The FDA's 'Safety Pause' Predictably Lowered Americans' Confidence in Safety of J&J COVID-19 Vaccine

Who could possibly have known that that would happen?


Food and Drug Administration (FDA) bureaucrats imposed a "safety pause" on administering Johnson & Johnson's one-shot COVID-19 vaccine on April 12. The agency recommended that inoculations of the vaccine come to a stop after six women out of nearly 7 million people who received the shot reported experiencing dangerous blood clots. At the time, various public health experts insisted that this safety-first response was taken in order to "maintain public trust" and could "actually build confidence in people" in the vaccine.

Other commentators pointed out that this highly risk-averse regulatory action would backfire and would instead make Americans more worried about the safety of the vaccine.

Last Friday, after 10 days, the FDA lifted its pause. The agency concluded that "the available data show that the vaccine's known and potential benefits outweigh its known and potential risks in individuals 18 years of age and older."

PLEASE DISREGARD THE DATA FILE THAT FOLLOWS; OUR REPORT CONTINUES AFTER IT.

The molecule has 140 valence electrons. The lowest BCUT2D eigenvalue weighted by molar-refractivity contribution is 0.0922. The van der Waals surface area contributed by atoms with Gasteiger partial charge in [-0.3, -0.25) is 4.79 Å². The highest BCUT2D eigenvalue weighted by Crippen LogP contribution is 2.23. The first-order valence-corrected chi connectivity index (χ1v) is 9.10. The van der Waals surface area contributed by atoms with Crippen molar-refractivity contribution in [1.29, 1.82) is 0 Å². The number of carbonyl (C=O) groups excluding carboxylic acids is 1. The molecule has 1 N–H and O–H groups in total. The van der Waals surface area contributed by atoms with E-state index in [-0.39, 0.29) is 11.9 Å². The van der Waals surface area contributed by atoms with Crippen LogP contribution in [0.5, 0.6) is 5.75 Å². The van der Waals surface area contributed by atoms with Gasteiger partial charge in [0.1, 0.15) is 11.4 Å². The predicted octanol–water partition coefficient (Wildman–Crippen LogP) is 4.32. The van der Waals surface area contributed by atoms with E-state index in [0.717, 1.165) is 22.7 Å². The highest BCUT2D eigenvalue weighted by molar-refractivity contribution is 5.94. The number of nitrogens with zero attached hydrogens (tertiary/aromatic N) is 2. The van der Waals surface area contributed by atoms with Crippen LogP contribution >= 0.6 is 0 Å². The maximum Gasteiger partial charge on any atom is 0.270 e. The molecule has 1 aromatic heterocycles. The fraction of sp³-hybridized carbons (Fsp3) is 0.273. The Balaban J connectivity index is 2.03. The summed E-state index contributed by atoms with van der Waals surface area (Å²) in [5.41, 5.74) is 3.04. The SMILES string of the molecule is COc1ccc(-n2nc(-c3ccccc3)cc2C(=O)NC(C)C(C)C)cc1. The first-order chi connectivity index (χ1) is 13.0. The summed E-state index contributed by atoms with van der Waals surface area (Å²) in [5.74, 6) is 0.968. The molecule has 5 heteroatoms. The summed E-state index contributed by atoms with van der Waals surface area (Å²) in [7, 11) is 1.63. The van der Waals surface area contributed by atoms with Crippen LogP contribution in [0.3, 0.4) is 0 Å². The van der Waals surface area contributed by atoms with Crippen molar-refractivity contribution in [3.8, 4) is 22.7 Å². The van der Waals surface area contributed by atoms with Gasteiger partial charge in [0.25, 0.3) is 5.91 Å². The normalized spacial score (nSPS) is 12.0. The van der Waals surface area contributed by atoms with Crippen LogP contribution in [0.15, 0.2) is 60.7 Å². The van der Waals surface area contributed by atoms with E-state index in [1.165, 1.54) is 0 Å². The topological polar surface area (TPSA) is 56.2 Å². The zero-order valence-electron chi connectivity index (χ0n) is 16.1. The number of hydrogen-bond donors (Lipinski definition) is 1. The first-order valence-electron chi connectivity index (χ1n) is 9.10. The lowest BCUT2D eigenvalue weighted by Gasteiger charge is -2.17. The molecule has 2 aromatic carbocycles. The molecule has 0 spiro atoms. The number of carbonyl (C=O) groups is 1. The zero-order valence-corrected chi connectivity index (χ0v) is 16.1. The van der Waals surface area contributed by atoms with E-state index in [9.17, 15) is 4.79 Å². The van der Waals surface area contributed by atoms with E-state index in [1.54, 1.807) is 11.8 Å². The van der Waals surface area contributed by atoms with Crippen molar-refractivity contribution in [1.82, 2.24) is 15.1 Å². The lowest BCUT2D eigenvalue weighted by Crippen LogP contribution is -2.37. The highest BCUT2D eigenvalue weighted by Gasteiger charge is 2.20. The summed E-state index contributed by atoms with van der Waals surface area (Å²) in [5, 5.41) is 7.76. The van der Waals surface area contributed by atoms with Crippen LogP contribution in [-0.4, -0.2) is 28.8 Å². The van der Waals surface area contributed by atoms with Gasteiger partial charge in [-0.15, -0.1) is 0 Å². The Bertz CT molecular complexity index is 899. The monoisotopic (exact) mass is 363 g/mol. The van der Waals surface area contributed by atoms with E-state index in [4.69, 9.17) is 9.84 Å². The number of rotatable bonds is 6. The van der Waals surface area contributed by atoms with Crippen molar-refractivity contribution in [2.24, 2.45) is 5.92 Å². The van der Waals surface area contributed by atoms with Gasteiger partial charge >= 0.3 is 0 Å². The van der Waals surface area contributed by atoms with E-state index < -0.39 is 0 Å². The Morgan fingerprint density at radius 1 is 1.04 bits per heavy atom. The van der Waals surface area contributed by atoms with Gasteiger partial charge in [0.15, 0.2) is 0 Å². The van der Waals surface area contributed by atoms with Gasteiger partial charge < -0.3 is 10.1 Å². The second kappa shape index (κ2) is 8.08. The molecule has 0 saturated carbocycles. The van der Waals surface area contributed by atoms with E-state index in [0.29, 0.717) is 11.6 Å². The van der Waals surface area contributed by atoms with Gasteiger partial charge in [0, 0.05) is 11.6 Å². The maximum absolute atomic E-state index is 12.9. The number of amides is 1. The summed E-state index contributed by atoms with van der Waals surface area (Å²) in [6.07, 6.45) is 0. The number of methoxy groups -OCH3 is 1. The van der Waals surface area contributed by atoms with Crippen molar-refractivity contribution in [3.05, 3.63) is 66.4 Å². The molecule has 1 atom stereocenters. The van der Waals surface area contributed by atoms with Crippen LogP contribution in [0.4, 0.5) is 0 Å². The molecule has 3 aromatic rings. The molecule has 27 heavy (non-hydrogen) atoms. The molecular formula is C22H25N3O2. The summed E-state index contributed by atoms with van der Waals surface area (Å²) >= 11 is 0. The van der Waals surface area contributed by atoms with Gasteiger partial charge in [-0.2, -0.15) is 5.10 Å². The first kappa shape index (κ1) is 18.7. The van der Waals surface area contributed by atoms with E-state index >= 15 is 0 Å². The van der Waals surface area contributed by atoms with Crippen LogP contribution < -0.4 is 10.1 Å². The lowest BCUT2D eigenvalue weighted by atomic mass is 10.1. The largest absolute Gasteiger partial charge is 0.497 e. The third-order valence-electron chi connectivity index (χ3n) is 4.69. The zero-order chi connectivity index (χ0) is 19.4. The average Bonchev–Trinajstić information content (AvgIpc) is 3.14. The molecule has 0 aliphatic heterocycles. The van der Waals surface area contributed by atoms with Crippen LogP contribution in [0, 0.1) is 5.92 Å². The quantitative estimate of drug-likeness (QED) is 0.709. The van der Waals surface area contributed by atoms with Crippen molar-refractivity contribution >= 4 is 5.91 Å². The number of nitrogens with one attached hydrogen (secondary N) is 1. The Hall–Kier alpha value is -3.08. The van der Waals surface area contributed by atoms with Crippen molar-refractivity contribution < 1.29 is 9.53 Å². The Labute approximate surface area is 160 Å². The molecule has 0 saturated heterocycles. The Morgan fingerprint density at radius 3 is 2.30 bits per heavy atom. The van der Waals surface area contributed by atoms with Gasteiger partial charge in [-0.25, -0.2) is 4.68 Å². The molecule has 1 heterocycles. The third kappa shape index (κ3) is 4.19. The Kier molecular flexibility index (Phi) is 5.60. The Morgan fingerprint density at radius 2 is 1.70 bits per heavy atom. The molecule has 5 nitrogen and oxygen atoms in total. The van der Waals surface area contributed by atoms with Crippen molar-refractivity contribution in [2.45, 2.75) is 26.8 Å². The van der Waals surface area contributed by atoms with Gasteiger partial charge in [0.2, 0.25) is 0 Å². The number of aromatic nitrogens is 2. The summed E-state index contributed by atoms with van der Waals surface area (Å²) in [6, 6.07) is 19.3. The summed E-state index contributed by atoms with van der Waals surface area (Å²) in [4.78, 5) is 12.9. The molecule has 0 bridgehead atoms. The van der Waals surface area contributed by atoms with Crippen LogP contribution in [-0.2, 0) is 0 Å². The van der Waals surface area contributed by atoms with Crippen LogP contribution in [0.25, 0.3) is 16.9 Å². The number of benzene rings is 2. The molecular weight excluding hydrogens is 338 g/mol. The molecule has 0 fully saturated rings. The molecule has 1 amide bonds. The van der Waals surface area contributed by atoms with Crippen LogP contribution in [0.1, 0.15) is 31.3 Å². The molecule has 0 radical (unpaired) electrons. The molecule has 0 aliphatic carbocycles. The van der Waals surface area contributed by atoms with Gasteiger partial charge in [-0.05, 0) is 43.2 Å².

So did the pause bolster the confidence of Americans in the vaccine as predicted? Not quite. "Fewer than 1 in 4 Americans not yet immunized against the coronavirus say they would be willing to get the vaccine made by Johnson & Johnson, according to a Washington Post-ABC News poll that finds broad mistrust of the shot's safety after federal health officials paused its use," reports the The Washington Post.

"If I hear the phrase 'abundance of caution' one more time, I'm going to jump out of my window," Paul A. Offit, a vaccine expert at Children's Hospital of Philadelphia, told the Post. "In the name of transparency, in the name of openness, we scare people."

Scaring people away from being inoculated with a very safe and effective vaccine means that more will die from, become hospitalized by, and suffer the miseries of the COVID-19 infections that would otherwise have been prevented.